Senate Majority Leader Bill Frist (R.-Tenn.) ripped Senate Democrats on Tuesday for their treatment of President Bush’s judicial nominees, calling their attacks a “partisan campaign of character assassinations.”
Frist’s speech at the Heritage Foundation in Washington, D.C., focused on the state of the judicial confirmation process, which he said had “slowly and steadily deteriorated.” Frist said he was fundamentally dissatisfied with the compromise brokered by seven of his GOP colleagues and seven Democrats because it neglected to assure confirmation votes for all of President Bush’s judicial nominees. However, he said he was pleased to see six nominees win Senate approval.
Frist credited the “unwavering principle” on the part of supporters of judicial fairness for reaching a point where compromise could be brokered, preventing filibusters from becoming “even more routine and even more obstructive.”
“How many future nominees will be willing to put their life on hold for one or two or three or even four years?” Frist said. “How many future nominees will be willing to risk their personal and professional reputations? How many future nominees will be willing to endure the grueling process and then fall victim to the subjectivity of extraordinary circumstances?”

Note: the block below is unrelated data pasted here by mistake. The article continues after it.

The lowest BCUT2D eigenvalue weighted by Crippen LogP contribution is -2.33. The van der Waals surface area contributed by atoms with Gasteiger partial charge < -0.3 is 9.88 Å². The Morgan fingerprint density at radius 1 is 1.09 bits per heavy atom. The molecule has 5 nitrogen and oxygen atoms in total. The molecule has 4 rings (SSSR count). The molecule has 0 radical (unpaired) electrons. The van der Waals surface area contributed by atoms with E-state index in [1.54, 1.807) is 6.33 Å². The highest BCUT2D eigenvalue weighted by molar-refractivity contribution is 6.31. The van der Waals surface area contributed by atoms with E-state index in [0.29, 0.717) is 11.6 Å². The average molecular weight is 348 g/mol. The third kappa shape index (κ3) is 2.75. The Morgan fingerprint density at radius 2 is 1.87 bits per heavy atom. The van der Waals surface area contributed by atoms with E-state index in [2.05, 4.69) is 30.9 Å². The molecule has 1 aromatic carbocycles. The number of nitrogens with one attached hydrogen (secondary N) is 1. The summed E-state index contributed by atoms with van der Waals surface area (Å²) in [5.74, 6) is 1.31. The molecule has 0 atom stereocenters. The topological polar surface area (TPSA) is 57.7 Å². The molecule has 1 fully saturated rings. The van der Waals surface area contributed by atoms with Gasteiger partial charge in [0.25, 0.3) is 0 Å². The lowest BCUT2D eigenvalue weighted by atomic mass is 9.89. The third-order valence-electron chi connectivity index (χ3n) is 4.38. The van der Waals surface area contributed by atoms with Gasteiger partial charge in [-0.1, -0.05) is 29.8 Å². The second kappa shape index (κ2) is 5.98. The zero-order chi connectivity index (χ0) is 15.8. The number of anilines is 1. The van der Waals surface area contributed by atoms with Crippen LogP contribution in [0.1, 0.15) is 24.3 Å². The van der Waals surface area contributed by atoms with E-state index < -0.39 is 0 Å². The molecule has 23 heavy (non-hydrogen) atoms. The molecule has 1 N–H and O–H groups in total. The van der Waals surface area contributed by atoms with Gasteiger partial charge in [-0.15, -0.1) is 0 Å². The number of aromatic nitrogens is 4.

Portraying the tremendous mistreatment of judicial nominees, the majority leader illustrated the case of Miguel Estrada, a former nominee to the D.C. Court of Appeals. Estrada emigrated to the United States from Honduras and, “with a strong heart and a brilliant mind,” worked his way to the highest levels of his profession. Despite becoming an “inspiration to all Americans and all people who aspire … to live the American dream,” Estrada was denied a fair “up-or-down vote” on the Senate floor a record seven times. After two years and more than 100 hours of debate, Frist said, Estrada withdrew his name from consideration to “the detriment of the Senate, … our judicial system … [and] the American people.”
Undeterred by the struggle for fair judicial confirmations, Frist said he looked forward to possible nominees for a potential Supreme Court vacancy, and he hoped for “fair and honest and dignified debates,” that would avoid the excessive influence of special interest groups that “have already geared up” for the impending confirmation struggle.
Frist acknowledged that the White House has been soliciting names and that he had made suggestions to the President and discussed with Minority Leader Harry Reid (D.-Nev.) the possibility of potential nominees but refused to give any specific names.
While expressing regret on the way recent judicial confirmation have been conducted, Frist appeared optimistic that, for now, the “tiger of the filibuster” had been put “back into a cage.” Although he admitted he really wasn’t sure exactly what “extraordinary circumstances” may be under the definition of the Senate compromise plan, he hoped that the spirit of the agreement would hold up under the intense scrutiny it is sure to receive.